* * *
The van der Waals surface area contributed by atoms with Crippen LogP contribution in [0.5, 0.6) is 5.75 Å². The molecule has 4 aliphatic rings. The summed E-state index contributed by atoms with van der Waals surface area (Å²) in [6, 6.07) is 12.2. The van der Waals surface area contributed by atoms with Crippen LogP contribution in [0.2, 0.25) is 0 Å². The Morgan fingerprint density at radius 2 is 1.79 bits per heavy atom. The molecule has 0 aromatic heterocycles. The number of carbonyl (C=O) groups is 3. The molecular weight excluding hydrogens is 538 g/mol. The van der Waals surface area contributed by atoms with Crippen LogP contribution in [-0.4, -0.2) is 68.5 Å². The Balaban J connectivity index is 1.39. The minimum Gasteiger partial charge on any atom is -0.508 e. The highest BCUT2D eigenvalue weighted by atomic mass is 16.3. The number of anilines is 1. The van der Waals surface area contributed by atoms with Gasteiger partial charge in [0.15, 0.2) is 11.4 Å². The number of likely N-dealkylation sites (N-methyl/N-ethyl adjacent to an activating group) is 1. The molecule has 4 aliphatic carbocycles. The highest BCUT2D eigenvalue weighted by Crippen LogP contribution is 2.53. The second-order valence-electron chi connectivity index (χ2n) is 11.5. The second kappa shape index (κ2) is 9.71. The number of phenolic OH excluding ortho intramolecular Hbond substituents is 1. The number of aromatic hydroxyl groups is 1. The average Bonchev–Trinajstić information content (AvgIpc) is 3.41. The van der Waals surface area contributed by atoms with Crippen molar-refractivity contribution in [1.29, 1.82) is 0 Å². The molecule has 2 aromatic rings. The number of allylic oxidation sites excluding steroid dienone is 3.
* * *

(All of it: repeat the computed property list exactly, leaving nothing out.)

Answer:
The van der Waals surface area contributed by atoms with Crippen LogP contribution in [0.5, 0.6) is 5.75 Å². The molecule has 4 aliphatic rings. The summed E-state index contributed by atoms with van der Waals surface area (Å²) in [6, 6.07) is 12.2. The van der Waals surface area contributed by atoms with Crippen LogP contribution in [0.2, 0.25) is 0 Å². The Morgan fingerprint density at radius 2 is 1.79 bits per heavy atom. The molecule has 0 aromatic heterocycles. The number of carbonyl (C=O) groups is 3. The molecular weight excluding hydrogens is 538 g/mol. The van der Waals surface area contributed by atoms with Crippen LogP contribution in [-0.4, -0.2) is 68.5 Å². The Balaban J connectivity index is 1.39. The minimum Gasteiger partial charge on any atom is -0.508 e. The highest BCUT2D eigenvalue weighted by atomic mass is 16.3. The number of anilines is 1. The van der Waals surface area contributed by atoms with Gasteiger partial charge in [0.15, 0.2) is 11.4 Å². The number of likely N-dealkylation sites (N-methyl/N-ethyl adjacent to an activating group) is 1. The molecule has 4 aliphatic carbocycles. The highest BCUT2D eigenvalue weighted by Crippen LogP contribution is 2.53. The second-order valence-electron chi connectivity index (χ2n) is 11.5. The second kappa shape index (κ2) is 9.71. The number of phenolic OH excluding ortho intramolecular Hbond substituents is 1. The number of aromatic hydroxyl groups is 1. The average Bonchev–Trinajstić information content (AvgIpc) is 3.41. The van der Waals surface area contributed by atoms with Crippen molar-refractivity contribution in [1.29, 1.82) is 0 Å². The molecule has 2 aromatic rings. The number of allylic oxidation sites excluding steroid dienone is 3.